The caveat here with Foundation is that the original NFT creator will earn a 10% commission on all future sales of the NFT. This is great news for artists if they can manage to secure a spot as a seller on the platform. If you create a piece that people love, you could make plenty of money to sustain your art practice as you rake in royalties indefinitely from your art.
I hate fees, and you should too
I consider astronomical fees like this a danger to the crypto and NFT space since they make it less inclusive. I also consider it part of the many risks associated with NFTs. Foundation and other NFT marketplaces consider these fees ‘low’ when compared to traditional art commissions on paintings and the like. NFTs aren’t like traditional art, though- it’s comparing apples and oranges.
For the space to grow, fees need to be low, fraud needs to be less pervasive, and there need to be real-world use cases for NFTs. Although I’ve been very open about how much I hate Robinhood, one great thing they did was introduce commission-free trading. Their introduction of free trading forced their competitors (E*Trade, Schwab, etc.) to drop their fees to zero.
The positive note here is that if you find a great NFT collection early, you can earn several times your initial investment. I have some rules for making money on NFTs, some of the most important of which are a) don’t get into NFTs to make money and b) be patient. These are things I didn’t abide by (and still don’t). And I haven’t made money in NFTs!
Foundation has a simple, cool user interface.
OpenSea has a great interface too, one that more closely resembles an online marketplace like eBay or Amazon.
Foundation is geared toward art auctions, the same way that most art in the ‘real world’ sells at auctions. Since Foundation only sells from a limited number of artists, the number of available NFTs you can bid on is far smaller. That’s not to say there isn’t a selection on Foundation- the platform still has over 25,000 creators. Both OpenSea and Foundation allow users to sign in by connecting a wallet, meaning that there’s only an allowance of one wallet per account. This frustrating fact has led me to write a piece about how to change your wallet on OpenSea on your account.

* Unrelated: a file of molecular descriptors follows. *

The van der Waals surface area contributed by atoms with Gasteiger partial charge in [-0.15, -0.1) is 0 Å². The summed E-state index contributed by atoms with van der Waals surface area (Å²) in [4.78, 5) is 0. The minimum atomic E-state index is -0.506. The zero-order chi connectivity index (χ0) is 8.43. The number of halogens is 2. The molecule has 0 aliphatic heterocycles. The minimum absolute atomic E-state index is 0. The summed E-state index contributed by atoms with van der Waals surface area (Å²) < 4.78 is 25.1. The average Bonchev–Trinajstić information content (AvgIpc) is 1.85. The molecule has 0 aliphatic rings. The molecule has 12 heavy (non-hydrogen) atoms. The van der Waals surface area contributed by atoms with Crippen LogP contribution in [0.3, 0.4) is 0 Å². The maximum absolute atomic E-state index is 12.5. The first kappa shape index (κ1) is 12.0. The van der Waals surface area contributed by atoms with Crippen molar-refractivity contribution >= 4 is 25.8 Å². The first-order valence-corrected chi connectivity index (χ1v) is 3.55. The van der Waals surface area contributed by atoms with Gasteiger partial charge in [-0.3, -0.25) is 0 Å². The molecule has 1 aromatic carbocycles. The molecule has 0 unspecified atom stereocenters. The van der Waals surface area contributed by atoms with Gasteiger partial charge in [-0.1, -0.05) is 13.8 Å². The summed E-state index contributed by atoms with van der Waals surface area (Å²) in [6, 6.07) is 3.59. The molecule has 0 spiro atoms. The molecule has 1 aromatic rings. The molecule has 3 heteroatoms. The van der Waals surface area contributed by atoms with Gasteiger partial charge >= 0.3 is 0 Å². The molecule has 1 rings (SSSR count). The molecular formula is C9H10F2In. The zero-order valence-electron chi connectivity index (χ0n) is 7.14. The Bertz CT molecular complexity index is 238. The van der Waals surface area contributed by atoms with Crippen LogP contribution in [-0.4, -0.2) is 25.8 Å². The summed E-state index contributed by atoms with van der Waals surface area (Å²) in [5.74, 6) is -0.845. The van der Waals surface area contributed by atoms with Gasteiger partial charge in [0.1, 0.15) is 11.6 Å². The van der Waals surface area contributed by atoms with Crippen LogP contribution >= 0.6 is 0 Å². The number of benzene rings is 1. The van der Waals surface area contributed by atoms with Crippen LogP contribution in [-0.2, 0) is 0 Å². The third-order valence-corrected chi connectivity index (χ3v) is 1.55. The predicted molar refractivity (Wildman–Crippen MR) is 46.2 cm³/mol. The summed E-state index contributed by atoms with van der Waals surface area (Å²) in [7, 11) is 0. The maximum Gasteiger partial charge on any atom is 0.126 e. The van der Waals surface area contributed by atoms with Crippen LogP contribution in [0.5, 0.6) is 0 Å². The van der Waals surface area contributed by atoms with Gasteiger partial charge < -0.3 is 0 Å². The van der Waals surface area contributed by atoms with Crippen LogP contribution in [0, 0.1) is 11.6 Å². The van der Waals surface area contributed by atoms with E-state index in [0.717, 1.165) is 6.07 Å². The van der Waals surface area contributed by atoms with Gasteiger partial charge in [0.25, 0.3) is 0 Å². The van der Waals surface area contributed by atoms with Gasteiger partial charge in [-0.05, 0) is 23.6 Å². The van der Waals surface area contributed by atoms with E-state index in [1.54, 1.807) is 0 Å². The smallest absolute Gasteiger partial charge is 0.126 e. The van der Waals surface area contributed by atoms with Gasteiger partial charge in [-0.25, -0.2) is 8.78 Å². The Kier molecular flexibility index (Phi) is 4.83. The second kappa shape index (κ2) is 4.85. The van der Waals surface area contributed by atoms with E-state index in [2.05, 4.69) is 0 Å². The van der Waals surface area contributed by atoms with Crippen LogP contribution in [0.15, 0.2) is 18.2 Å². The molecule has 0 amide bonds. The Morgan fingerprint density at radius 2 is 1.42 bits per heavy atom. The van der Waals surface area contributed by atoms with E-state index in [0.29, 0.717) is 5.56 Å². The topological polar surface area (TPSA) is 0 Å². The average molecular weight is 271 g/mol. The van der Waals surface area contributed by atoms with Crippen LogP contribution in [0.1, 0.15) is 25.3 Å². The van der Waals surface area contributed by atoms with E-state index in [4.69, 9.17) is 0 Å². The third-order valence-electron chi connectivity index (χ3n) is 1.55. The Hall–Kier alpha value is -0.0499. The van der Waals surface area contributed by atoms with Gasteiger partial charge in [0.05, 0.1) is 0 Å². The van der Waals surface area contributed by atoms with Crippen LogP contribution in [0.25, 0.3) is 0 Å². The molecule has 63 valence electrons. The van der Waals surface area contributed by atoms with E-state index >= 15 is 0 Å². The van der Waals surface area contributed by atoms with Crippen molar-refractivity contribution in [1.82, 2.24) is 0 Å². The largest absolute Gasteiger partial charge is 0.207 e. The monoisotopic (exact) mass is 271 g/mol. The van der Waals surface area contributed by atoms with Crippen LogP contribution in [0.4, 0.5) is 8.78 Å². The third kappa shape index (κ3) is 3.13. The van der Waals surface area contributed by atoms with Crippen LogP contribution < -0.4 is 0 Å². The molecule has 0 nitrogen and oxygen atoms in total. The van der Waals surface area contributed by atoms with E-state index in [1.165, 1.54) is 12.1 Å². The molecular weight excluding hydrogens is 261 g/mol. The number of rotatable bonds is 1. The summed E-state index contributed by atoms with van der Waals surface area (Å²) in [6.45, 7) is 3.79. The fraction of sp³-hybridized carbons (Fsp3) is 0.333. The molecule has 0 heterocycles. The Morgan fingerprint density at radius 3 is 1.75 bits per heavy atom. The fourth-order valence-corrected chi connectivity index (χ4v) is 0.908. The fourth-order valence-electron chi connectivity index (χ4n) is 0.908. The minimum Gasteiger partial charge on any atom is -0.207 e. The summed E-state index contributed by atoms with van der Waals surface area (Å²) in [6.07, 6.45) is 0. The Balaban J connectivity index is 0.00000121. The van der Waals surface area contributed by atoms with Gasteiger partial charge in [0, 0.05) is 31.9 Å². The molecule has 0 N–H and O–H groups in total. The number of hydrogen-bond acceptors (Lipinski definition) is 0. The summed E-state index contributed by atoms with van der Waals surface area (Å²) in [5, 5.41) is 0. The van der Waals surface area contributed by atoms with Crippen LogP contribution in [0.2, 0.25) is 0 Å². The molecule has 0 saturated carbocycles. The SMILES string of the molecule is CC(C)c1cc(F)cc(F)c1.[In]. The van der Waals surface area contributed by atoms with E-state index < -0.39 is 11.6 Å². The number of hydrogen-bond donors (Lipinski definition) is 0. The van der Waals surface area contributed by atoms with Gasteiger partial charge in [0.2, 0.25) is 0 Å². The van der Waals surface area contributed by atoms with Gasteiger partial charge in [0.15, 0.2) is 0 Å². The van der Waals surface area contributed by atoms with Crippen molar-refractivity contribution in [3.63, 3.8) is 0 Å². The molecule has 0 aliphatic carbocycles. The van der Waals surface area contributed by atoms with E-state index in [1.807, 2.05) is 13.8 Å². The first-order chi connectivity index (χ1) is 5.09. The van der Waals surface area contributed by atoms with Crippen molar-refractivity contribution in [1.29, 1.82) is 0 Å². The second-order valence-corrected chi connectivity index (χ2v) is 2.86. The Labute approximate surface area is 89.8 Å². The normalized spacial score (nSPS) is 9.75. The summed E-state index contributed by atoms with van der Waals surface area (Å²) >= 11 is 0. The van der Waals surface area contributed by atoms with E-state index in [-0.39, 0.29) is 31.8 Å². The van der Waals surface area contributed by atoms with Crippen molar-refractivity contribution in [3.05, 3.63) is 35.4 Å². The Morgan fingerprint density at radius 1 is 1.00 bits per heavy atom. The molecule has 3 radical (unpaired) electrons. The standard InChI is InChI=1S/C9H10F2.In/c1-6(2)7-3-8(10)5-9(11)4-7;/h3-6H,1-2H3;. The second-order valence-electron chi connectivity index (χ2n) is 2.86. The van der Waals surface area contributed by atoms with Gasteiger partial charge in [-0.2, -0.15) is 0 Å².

Both sites have areas where users can view the collections with the highest volume of sales, while Foundation has a section exclusively devoted to the top creators. Foundation has more of a focus on these all-star artists and is more about the “who made it” rather than the “what collection” that OpenSea focuses on.
Although I think we’re well past prime on the NFT hype curve, it’s clear that both OpenSea and Foundation have carved out spaces and have bright futures. NFTs are still an incredibly small niche space, so explosive growth is still highly likely. Foundation seems to be a little artsier and a little more expensive and exclusive. In the art world, this is generally seen as a good thing. If I had to guess, I’d say pieces on Foundation will have a higher likelihood of holding or increasing their value.
In the future I see both marketplaces coming under regulatory scrutiny- which isn’t necessarily a bad thing. Unlike what many believe, regulation could actually bring a lot more investment into the crypto and NFT space. As always, trade with caution!